In June 2016, Dana White and UFC banned’s Ariel Helwani for life after Helwani simply reported Brock Lesnar’s plan to fight at UFC 200 before the organization was ready to announce it. Though UFC quickly lifted Helwani’s ban amid backlash, White continued to trash the reporter for weeks thereafter.

With that event likely in mind that a collection of reporters announced on Wednesday a group called the MMA Journalists Association, the first professional association of media members in the sport’s history. Via the MMAJA website:

It is our hope that the association will succeed not only in promoting a high standard of ethics and professionalism among its members, but also in advocating for the interests of its members as they navigate working relationships with promoters, fighters, managers, and the many other professionals who populate the sport of MMA.

The association will establish a code of conduct for its members, as well as recognize exceptional work in both the sport itself and the media coverage of it via annual awards. It will also work to stimulate a productive fellowship among working professionals in the MMA media, rooted in the spirit of journalistic integrity.

Reporters in most major sports have some kind of professional organization, from the Baseball Writers’ Association of America to the Professional Football Writers Association to the Professional Basketball Writers Association. As MMA continues to grow in popularity and prominence, it makes sense that its media members would want to organize as well, particularly in a sport where one body, UFC, has near-total control over athletes and events.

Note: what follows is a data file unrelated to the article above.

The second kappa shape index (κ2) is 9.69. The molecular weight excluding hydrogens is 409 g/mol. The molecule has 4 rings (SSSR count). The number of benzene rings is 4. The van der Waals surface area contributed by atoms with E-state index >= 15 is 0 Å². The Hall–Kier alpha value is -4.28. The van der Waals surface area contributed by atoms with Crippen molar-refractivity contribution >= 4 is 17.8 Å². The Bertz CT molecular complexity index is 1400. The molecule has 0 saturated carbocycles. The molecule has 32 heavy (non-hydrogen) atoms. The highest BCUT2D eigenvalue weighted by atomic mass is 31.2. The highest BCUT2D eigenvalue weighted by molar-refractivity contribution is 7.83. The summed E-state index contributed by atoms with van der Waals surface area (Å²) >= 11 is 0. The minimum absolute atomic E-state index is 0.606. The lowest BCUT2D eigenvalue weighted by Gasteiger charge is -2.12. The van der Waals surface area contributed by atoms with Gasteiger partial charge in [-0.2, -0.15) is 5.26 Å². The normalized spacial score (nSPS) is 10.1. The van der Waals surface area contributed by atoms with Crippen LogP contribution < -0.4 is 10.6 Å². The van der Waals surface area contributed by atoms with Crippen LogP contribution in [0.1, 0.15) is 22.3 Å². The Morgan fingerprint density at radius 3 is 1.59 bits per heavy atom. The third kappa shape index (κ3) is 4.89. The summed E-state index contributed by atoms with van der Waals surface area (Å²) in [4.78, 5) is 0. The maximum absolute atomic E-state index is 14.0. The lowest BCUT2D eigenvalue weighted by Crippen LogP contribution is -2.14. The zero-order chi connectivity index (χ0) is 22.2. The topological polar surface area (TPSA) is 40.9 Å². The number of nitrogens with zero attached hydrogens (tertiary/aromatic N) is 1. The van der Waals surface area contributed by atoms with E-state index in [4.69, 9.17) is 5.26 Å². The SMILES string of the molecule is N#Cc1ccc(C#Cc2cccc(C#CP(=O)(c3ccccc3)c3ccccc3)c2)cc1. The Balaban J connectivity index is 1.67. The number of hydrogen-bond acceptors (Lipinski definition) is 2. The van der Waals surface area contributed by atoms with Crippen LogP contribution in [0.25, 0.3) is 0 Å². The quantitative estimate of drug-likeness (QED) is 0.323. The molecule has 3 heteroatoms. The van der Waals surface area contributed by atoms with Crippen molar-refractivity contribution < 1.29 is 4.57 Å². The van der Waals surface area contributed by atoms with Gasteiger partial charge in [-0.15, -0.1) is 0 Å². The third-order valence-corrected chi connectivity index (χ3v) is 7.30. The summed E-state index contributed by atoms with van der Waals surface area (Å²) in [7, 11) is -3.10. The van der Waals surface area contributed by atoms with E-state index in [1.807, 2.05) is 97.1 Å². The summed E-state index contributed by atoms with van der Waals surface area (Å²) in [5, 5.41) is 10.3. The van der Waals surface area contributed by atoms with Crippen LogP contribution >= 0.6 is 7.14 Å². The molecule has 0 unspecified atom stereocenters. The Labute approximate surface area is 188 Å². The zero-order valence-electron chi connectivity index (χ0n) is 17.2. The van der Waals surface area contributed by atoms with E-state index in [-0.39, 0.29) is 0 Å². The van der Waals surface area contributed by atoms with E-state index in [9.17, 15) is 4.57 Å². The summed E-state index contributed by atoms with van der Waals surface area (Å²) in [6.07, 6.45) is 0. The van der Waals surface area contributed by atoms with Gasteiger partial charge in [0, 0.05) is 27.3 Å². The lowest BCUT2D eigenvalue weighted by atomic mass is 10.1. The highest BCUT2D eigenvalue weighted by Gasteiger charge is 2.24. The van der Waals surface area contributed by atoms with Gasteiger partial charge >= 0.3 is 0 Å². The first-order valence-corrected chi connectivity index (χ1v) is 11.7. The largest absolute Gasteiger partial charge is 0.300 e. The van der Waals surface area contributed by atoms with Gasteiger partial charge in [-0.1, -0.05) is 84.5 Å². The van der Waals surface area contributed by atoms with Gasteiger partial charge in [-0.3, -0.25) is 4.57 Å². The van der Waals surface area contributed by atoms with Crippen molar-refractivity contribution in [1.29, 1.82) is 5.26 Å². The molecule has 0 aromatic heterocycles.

According to the MMAJA site, the group will soon hold elections for leadership positions but currently has a six-member Board of Directors, with USA Today’s Dann Stupp as president and Helwani as vice president.

Dana White and UFC may very well try to intimidate a reporter again in the future, but if they do, at least the targeted media member won’t be entirely alone.

About Alex Putterman

Alex is a writer and editor for The Comeback and Awful Announcing. He has written for The Atlantic, VICE Sports,, and more. He is a proud alum of Northwestern University and The Daily Northwestern. You can find him on Twitter @AlexPutterman.